Updates and Tips

Do deeds have to be executed under seal?

17/12/18 If you want to enter into a contract with someone, each side needs to give the other what is known as 'consideration'. You can't get something for nothing. The law is a bit silly here and it's largely a formality, as the value of the 'consideration' is irrelevant. That's why lots of contracts say...

Seasonal warning about Christmas parties

17/12/19 Employers can be held liable for unlawful things done by their staff if these take place in the course of their employment.  This can include work-related social events out of office and after hours, particularly if they are organised by the employer. But what about post-party incidents?

 I overpaid because you lied to me

Nov 2018 I’m not into football much myself but this recent Court of Appeal case relating to the sale of Nottingham Forest FC raises interesting non-football-related legal issues about how sellers can try to wriggle free from being liable for making lies which persuade buyers to buy.

Court backs clawback clause

July 2018 Where a clause in a business contract is badly worded, judges will generally try to reach a decision as to what it intended to say. They would prefer to do this than to rule that the clause is meaningless and should be ignored completely. After all, presumably the parties to the contract meant it to mean something, otherwise they wouldn’t have put the clause in...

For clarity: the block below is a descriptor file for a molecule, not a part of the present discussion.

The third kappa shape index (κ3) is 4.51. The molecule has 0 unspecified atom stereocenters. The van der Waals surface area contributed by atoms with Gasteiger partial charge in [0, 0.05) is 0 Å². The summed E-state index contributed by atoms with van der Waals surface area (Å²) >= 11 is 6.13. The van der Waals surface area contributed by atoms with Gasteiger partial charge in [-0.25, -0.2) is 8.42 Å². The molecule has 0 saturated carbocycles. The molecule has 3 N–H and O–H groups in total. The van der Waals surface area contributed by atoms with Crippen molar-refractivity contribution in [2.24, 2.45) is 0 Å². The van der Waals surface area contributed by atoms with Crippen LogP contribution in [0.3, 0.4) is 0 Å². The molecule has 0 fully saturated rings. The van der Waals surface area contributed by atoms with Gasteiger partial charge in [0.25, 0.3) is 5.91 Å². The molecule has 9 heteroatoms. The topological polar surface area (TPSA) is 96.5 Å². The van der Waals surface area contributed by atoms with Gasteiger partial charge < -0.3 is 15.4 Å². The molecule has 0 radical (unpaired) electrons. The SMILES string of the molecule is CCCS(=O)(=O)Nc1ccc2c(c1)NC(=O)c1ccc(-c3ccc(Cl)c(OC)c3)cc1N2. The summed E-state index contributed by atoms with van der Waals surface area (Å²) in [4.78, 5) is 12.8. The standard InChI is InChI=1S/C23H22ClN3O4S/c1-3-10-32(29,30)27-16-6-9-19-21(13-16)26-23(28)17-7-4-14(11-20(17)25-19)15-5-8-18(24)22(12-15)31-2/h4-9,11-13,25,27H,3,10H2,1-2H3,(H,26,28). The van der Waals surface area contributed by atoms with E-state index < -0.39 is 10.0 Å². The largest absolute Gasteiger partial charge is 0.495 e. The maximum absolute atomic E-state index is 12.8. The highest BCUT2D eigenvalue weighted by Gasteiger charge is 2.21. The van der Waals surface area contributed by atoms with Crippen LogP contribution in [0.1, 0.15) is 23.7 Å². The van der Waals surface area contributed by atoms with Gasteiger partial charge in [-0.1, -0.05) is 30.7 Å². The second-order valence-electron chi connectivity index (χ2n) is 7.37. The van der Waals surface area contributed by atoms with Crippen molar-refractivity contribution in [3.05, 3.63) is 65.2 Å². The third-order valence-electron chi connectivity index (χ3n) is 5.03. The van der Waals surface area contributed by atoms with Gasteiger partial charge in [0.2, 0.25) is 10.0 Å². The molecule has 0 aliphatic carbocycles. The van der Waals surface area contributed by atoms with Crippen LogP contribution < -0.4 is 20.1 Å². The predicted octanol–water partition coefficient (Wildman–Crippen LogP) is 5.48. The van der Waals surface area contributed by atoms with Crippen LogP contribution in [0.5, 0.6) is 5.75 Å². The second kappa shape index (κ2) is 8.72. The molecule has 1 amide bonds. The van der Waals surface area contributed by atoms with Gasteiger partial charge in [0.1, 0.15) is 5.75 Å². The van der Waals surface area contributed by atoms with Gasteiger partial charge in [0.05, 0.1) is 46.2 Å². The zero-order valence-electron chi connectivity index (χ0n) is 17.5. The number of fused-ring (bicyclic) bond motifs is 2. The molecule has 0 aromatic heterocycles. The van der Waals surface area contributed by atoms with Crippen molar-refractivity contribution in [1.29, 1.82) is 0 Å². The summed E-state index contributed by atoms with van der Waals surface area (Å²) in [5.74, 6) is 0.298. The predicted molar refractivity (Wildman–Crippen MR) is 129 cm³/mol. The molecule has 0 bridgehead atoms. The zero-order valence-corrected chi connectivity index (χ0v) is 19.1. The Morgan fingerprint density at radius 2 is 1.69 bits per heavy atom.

Meaning of ‘good faith’

28/6/18 Whilst it might make things a bit less commercially certain, my personal preference would be to insert a general duty of good faith into any contract. You can then rely on the English courts’ sense of fair play as to what this means. As with anything else, the case law on this (ie the law set out by a succession of cases in courts over time) will keep developing. The most important case law is set out by the Supreme Court and below that the Court of Appeal, because precedents they set have to be followed by lower courts. Cases at the Commercial Court are less important, but still help to set the tone...

What has good faith to do with a legal business contract?

28/6/18 English law has traditionally favoured the ability of businesspeople to negotiate whatever contracts they want in pursuance of their commercial interests, even if they manage to get the wording of the contract done in such a way as allows them to shaft the other guy. The argument is that it is better to have a contract which gives commercial certainty even if it might be unfair or has loopholes which can be abused...

The importance of checking your contracts

12/6/18 3 related articles here...Whilst it’s nice to be able to put a written business contract away in a drawer once it’s been negotiated and signed, a few recent cases highlight the importance of making sure you carefully read and follow any procedures they may provide for.